M.C. Jain, J.
1. This writ petition is directed against the order dated March 23, 1979 passed by the Deputy Secretary Revenue (Ceiling) under Section 15(2) of the Rajasthan Imposition of Ceiling on Agricultural Holdings Act, 1979 (for short 'the Act').
2. The petitioner's ceiling case was dropped by the Sub-Divisional Officer (Ceiling), Sri karanpur on April 3, 1972 against which, the State Government went in appeal and the case was remanded. After the remand of the case, on December 9, 1977 the Sub Divisional Officer again found that the land held by the petitioner is below the ceiling limit, so the proceedings were dropped. The petitioners ceiling case was again decided by the Authorised Officer under the Act. He again dropped the proceedings by his order dated May 16, 1975.
3. On April 1, 1966, the petitioner Hariram had four adult sons namely Manirum, Dayaram, Dhanraj and Anand Swroop. A decree for partition was passed on October 6, 1969 by the Sub-Divisional Officer, Karan pur in suit No. 71 of 1969. The land was also mutated in accordance with their respective shares under the partition-decree. The petitioner's ceiling case was re-opened by the Deputy Secretary under Section 15(2) of the Act One of the reason assigned by the Deputy Secretary for re-opening of the case, is that an enquiry should have been conducted with regard to the number of the members in the petitioner's family in accordance with the definition of the family given under Section 30-B(a).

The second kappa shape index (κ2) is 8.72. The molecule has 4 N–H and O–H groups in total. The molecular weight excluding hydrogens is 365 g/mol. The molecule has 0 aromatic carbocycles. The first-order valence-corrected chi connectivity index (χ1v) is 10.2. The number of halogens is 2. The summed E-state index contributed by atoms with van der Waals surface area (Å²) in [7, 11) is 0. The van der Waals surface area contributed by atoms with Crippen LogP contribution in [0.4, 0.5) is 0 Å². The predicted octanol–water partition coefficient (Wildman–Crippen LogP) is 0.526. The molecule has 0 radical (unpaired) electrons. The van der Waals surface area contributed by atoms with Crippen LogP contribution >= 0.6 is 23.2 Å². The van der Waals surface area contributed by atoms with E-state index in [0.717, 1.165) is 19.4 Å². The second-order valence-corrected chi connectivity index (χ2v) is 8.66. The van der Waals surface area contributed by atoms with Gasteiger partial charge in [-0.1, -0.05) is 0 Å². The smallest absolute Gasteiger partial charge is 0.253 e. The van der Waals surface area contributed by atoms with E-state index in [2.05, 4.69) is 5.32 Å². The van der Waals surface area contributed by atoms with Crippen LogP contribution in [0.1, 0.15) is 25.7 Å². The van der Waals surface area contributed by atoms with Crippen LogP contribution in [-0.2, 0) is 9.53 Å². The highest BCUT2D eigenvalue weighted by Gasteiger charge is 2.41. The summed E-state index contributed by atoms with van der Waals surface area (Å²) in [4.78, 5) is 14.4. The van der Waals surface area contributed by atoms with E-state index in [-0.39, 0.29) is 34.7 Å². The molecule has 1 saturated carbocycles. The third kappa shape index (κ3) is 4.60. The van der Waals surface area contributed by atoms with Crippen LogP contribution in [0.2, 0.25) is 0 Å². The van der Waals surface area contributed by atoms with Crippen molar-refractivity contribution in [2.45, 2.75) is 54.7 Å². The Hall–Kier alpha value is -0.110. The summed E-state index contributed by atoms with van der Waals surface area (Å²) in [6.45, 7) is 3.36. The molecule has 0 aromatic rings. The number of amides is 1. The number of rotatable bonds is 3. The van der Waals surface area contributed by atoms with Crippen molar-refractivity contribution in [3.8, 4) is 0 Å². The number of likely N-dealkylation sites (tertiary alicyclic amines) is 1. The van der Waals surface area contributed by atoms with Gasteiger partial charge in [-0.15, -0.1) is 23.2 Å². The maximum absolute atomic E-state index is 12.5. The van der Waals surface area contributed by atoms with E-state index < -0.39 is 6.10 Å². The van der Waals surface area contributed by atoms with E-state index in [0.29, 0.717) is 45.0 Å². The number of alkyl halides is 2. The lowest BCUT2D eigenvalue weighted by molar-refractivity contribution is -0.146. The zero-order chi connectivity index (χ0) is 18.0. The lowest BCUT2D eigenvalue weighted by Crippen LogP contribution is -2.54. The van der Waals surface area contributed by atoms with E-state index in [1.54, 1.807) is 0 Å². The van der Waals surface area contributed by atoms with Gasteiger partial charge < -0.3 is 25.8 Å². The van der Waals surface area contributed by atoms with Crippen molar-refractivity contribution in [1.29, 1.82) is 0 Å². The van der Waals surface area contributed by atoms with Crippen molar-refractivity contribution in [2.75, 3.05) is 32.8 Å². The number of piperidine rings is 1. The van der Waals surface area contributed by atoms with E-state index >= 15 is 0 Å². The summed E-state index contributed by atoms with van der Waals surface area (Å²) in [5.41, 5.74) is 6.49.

4. Mr. B L. Purohit, learned Counsel for the petitioner urged that even on January 1, 1966, the petitioner's sons were major, so their shares in the land could be clubbed as they can not be said to be dependent on their father. According to Mr. Purohit, only minor children can be said to be dependent on their father. He pointed out that before the Authorised Officer, the State did not put forward any such case that the major sons of the petitioner are also dependent on him and reliance was placed on the observations made Shri Shrimal, J., in D.B. Civil Writ Petition No 1616 of 1981--Mst. Bhanwari Bai v. Board of Revenue and Ors. decided on April 14, 1982 (Jaipur Bench). His observation is that:
Dependent mens a person, who derives support from another. When a statutory obligation is created on a person to maintain his or her minor children, it will be too much to say that such a child is not dependent on the parson, who is obliged to maintain him, simply because he is a member of a coparcenary.